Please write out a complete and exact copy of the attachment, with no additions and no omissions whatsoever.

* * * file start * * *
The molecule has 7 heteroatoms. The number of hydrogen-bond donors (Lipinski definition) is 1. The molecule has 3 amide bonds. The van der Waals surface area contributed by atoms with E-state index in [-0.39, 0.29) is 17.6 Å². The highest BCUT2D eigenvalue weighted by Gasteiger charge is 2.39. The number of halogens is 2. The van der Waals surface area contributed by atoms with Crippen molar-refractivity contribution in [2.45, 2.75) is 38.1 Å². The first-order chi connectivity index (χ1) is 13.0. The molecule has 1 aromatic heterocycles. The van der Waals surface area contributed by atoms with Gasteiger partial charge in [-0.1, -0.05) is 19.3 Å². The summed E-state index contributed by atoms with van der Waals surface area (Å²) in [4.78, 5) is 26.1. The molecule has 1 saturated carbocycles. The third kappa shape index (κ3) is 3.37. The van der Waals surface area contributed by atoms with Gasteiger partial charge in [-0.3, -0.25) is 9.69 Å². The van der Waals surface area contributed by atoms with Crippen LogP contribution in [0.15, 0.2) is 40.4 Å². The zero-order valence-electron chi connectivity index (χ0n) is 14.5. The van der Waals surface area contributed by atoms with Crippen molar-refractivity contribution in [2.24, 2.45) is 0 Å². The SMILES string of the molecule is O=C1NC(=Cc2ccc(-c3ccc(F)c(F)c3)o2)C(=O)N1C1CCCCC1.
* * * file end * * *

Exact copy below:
The molecule has 7 heteroatoms. The number of hydrogen-bond donors (Lipinski definition) is 1. The molecule has 3 amide bonds. The van der Waals surface area contributed by atoms with E-state index in [-0.39, 0.29) is 17.6 Å². The highest BCUT2D eigenvalue weighted by Gasteiger charge is 2.39. The number of halogens is 2. The van der Waals surface area contributed by atoms with Crippen molar-refractivity contribution in [2.45, 2.75) is 38.1 Å². The first-order chi connectivity index (χ1) is 13.0. The molecule has 1 aromatic heterocycles. The van der Waals surface area contributed by atoms with Gasteiger partial charge in [-0.1, -0.05) is 19.3 Å². The summed E-state index contributed by atoms with van der Waals surface area (Å²) in [4.78, 5) is 26.1. The molecule has 1 saturated carbocycles. The third kappa shape index (κ3) is 3.37. The van der Waals surface area contributed by atoms with Gasteiger partial charge in [-0.3, -0.25) is 9.69 Å². The van der Waals surface area contributed by atoms with Crippen LogP contribution in [0.15, 0.2) is 40.4 Å². The zero-order valence-electron chi connectivity index (χ0n) is 14.5. The van der Waals surface area contributed by atoms with Crippen molar-refractivity contribution in [2.24, 2.45) is 0 Å². The SMILES string of the molecule is O=C1NC(=Cc2ccc(-c3ccc(F)c(F)c3)o2)C(=O)N1C1CCCCC1.